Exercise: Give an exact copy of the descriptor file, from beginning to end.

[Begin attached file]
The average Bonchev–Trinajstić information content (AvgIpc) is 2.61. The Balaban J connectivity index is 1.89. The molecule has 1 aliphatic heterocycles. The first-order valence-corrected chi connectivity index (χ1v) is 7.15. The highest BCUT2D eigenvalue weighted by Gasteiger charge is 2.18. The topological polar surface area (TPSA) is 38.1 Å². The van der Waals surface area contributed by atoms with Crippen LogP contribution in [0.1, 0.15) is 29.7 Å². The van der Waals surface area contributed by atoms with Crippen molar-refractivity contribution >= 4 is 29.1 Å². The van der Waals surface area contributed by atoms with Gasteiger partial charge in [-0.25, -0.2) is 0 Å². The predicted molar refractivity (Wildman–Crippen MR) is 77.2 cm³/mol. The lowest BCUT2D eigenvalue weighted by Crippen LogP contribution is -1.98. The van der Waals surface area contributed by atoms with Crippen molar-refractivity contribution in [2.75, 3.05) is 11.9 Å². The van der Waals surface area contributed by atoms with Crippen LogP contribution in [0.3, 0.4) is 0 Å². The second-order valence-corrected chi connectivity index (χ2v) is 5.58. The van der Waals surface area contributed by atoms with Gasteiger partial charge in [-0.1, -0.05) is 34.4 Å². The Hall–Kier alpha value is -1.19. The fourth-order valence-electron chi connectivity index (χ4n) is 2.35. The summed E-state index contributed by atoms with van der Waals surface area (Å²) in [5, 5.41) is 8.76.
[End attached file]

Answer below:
The average Bonchev–Trinajstić information content (AvgIpc) is 2.61. The Balaban J connectivity index is 1.89. The molecule has 1 aliphatic heterocycles. The first-order valence-corrected chi connectivity index (χ1v) is 7.15. The highest BCUT2D eigenvalue weighted by Gasteiger charge is 2.18. The topological polar surface area (TPSA) is 38.1 Å². The van der Waals surface area contributed by atoms with Crippen LogP contribution in [0.1, 0.15) is 29.7 Å². The van der Waals surface area contributed by atoms with Crippen molar-refractivity contribution >= 4 is 29.1 Å². The van der Waals surface area contributed by atoms with Gasteiger partial charge in [-0.25, -0.2) is 0 Å². The predicted molar refractivity (Wildman–Crippen MR) is 77.2 cm³/mol. The lowest BCUT2D eigenvalue weighted by Crippen LogP contribution is -1.98. The van der Waals surface area contributed by atoms with Crippen molar-refractivity contribution in [2.75, 3.05) is 11.9 Å². The van der Waals surface area contributed by atoms with Crippen LogP contribution in [0.3, 0.4) is 0 Å². The second-order valence-corrected chi connectivity index (χ2v) is 5.58. The van der Waals surface area contributed by atoms with Gasteiger partial charge in [-0.1, -0.05) is 34.4 Å². The Hall–Kier alpha value is -1.19. The fourth-order valence-electron chi connectivity index (χ4n) is 2.35. The summed E-state index contributed by atoms with van der Waals surface area (Å²) in [5, 5.41) is 8.76.